The Palgrave Handbook of Global Philanthropy is a new comprehensive guide to the practice of philanthropy and nonprofit sector in 26 countries. We spoke with the co-editors of this handbook, Femida Handy & Pamala Wiepking to find out what donors can learn from their findings. Dr. Handy is a Professor at the University of Pennsylvania’s School of Social Policy & Practice and Dr. Wiepking is an Assistant Professor at the Rotterdam School of Management in Erasmus University Rotterdam.
We felt there was an enormous gap in research on comparative philanthropy. The seminal John Hopkins Comparative Nonprofit Sector Project started over 15 years ago, and we wanted to build upon that work. We asked over 50 philanthropy experts from Asia, Europe, the Middle East, Australia and the Americas to contribute knowledge and empirical data about the nonprofit sector in their country of expertise. We also asked them to identify the factors that shape philanthropy and the nonprofit sector across these nations. A generous grant of the Netherlands Organization for Scientific Research (NWO) enabled us to carry out this research project.
Center: What key questions about global giving does your book explore?
Our key research question is, “How can we shape a society with the best conditions for philanthropic giving?” We know that nonprofit organizations provide important public goods and services in societies across the world. In times of economic crisis, when governments are forced to decrease public spending, these organizations become even more important in meeting demands for these goods and services. But what are different motivations for giving across the world? Why are nonprofit organizations much more omnipresent and successful in some countries than in others? What roles do the government, religion, and other factors play in philanthropy & the social sector?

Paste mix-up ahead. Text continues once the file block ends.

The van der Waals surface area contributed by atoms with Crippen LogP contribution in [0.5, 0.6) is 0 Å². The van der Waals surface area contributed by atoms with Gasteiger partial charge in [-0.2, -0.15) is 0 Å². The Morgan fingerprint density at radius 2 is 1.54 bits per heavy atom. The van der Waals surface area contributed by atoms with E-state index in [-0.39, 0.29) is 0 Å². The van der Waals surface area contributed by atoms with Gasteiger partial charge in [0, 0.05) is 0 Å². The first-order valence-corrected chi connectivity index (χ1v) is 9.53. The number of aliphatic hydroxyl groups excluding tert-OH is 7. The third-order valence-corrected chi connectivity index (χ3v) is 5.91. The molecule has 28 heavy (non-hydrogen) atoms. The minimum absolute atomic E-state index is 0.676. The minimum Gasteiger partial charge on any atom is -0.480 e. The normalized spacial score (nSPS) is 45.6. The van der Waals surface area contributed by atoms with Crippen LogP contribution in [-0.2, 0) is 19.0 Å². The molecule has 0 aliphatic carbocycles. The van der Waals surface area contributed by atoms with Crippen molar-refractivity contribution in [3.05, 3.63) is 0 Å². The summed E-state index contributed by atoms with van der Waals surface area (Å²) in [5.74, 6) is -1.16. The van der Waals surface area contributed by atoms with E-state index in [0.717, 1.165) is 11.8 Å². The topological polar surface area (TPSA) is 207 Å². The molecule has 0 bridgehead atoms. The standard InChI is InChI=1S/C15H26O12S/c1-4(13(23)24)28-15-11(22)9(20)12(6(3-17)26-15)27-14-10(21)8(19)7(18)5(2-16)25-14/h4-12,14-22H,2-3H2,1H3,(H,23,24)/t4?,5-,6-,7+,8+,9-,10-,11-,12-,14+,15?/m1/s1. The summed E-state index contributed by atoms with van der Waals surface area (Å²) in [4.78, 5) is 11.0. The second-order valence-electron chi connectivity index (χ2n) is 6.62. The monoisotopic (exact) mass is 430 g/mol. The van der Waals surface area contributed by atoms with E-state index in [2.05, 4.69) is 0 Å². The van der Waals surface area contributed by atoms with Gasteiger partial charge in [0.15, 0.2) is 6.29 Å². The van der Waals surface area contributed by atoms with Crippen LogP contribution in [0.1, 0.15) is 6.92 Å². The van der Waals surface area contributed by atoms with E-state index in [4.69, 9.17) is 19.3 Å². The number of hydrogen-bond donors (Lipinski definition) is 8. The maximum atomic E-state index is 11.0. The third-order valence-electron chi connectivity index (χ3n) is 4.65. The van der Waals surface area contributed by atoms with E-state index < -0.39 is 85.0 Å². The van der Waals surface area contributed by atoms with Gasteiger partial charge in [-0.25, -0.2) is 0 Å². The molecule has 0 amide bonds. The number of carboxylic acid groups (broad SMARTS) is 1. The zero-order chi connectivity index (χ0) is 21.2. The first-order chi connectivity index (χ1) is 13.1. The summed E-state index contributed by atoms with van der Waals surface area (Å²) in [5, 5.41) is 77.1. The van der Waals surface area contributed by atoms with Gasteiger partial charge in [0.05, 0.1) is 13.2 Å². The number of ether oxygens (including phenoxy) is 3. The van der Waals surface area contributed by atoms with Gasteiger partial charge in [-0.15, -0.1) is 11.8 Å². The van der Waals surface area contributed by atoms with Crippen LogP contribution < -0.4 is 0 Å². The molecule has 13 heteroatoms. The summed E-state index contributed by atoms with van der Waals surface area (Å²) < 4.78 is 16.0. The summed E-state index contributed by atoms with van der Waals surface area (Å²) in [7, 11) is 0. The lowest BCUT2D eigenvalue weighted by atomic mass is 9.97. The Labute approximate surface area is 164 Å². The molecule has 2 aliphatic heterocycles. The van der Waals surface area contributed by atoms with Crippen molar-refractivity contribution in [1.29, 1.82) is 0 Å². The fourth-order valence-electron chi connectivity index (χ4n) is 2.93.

Center: Did any findings surprise you?
We were surprised to find how important history is in shaping the current state of the nonprofit sector and philanthropy across the world. Philanthropic culture is deeply rooted in most countries we studied, often dating back centuries. Factors such as colonization, introduction of poor laws, and changes of political regimes are all key historical influences that have shaped current-day nonprofit sectors. For example, the French philanthropic sector emerged from the efforts of the Catholic Church to care for the sick or orphaned during the Middle Ages. Conversely, the Poor Laws of 1939 in Ireland led to a decrease in charity, as there was now a state-run relief system for the destitute.
Organizations that help create a philanthropic infrastructure and professionalize the nonprofit sector in a country are also surprisingly important. For example, they can facilitate or help establish formal training programs for employees in the nonprofit sector, and function as spokesperson to other actors such as the government or the media in case of conflicting interests. On an international scale, sector bodies such as the Association of Fundraising Professionals (AFP) help to professionalize emerging nonprofit sectors by developing professionalized fundraising bases which can reach donors across the globe.
Overall, despite the large diversity in nonprofit sectors and adverse conditions in some countries, philanthropy seems to be flourishing in most of the 26 countries we studied. Even in countries with unstable political regimes or in countries going through economic hard times, philanthropy and the nonprofit sector remain able to provide their important public goods and services.
Center: Any final thoughts for our readers?
There is a lot of diversity in philanthropy and nonprofit work across different countries, but also a lot of similarity. Philanthropy is ultimately a human act. The numbers may differ, but the reasons for giving are the same all over the world. With the rise of globalization and innovative trends such as crowdsourcing, we can only expect these similarities to grow.
For more on giving and nonprofit work around the world, see The Palgrave Handbook of Global Philanthropy.